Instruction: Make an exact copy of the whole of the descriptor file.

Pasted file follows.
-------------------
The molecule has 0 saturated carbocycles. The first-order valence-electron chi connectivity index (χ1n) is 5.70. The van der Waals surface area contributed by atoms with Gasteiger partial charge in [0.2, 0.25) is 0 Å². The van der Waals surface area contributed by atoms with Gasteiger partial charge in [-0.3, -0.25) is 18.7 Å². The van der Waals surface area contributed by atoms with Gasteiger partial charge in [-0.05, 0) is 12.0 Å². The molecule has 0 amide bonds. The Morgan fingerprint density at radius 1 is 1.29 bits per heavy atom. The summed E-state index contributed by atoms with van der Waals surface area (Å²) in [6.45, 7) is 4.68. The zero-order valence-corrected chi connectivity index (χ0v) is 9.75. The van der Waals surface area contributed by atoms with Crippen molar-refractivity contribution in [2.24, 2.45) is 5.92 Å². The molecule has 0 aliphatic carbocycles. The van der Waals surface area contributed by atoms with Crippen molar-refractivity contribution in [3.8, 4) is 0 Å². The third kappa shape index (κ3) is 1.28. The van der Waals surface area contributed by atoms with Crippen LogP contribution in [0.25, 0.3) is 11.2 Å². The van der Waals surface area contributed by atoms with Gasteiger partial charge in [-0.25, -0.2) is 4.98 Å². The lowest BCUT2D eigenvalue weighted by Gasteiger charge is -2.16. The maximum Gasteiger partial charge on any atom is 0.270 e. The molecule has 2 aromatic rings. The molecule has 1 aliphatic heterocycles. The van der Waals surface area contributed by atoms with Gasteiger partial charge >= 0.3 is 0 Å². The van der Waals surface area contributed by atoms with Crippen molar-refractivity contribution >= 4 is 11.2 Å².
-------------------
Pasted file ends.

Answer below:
The molecule has 0 saturated carbocycles. The first-order valence-electron chi connectivity index (χ1n) is 5.70. The van der Waals surface area contributed by atoms with Gasteiger partial charge in [0.2, 0.25) is 0 Å². The van der Waals surface area contributed by atoms with Gasteiger partial charge in [-0.3, -0.25) is 18.7 Å². The van der Waals surface area contributed by atoms with Gasteiger partial charge in [-0.05, 0) is 12.0 Å². The molecule has 0 amide bonds. The Morgan fingerprint density at radius 1 is 1.29 bits per heavy atom. The summed E-state index contributed by atoms with van der Waals surface area (Å²) in [6.45, 7) is 4.68. The zero-order valence-corrected chi connectivity index (χ0v) is 9.75. The van der Waals surface area contributed by atoms with Crippen molar-refractivity contribution in [2.24, 2.45) is 5.92 Å². The molecule has 0 aliphatic carbocycles. The van der Waals surface area contributed by atoms with Crippen molar-refractivity contribution in [3.8, 4) is 0 Å². The third kappa shape index (κ3) is 1.28. The van der Waals surface area contributed by atoms with Crippen LogP contribution in [0.25, 0.3) is 11.2 Å². The van der Waals surface area contributed by atoms with Gasteiger partial charge in [-0.25, -0.2) is 4.98 Å². The lowest BCUT2D eigenvalue weighted by Gasteiger charge is -2.16. The maximum Gasteiger partial charge on any atom is 0.270 e. The molecule has 2 aromatic rings. The molecule has 1 aliphatic heterocycles. The van der Waals surface area contributed by atoms with Gasteiger partial charge >= 0.3 is 0 Å². The van der Waals surface area contributed by atoms with Crippen molar-refractivity contribution >= 4 is 11.2 Å².